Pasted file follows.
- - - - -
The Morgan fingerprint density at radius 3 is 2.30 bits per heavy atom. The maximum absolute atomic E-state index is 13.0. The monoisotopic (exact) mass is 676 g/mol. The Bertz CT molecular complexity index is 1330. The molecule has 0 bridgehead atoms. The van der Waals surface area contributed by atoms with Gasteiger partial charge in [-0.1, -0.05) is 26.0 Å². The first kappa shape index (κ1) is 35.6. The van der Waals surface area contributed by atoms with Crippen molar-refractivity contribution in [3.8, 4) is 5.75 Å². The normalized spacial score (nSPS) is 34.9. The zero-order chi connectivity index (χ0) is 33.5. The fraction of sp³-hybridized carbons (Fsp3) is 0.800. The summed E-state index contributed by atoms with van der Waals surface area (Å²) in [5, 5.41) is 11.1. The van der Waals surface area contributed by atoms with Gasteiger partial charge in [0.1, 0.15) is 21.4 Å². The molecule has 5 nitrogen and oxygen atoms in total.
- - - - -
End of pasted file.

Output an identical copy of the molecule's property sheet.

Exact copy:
The Morgan fingerprint density at radius 3 is 2.30 bits per heavy atom. The maximum absolute atomic E-state index is 13.0. The monoisotopic (exact) mass is 676 g/mol. The Bertz CT molecular complexity index is 1330. The molecule has 0 bridgehead atoms. The van der Waals surface area contributed by atoms with Gasteiger partial charge in [-0.1, -0.05) is 26.0 Å². The first kappa shape index (κ1) is 35.6. The van der Waals surface area contributed by atoms with Crippen molar-refractivity contribution in [3.8, 4) is 5.75 Å². The normalized spacial score (nSPS) is 34.9. The zero-order chi connectivity index (χ0) is 33.5. The fraction of sp³-hybridized carbons (Fsp3) is 0.800. The summed E-state index contributed by atoms with van der Waals surface area (Å²) in [5, 5.41) is 11.1. The van der Waals surface area contributed by atoms with Gasteiger partial charge in [0.1, 0.15) is 21.4 Å². The molecule has 5 nitrogen and oxygen atoms in total.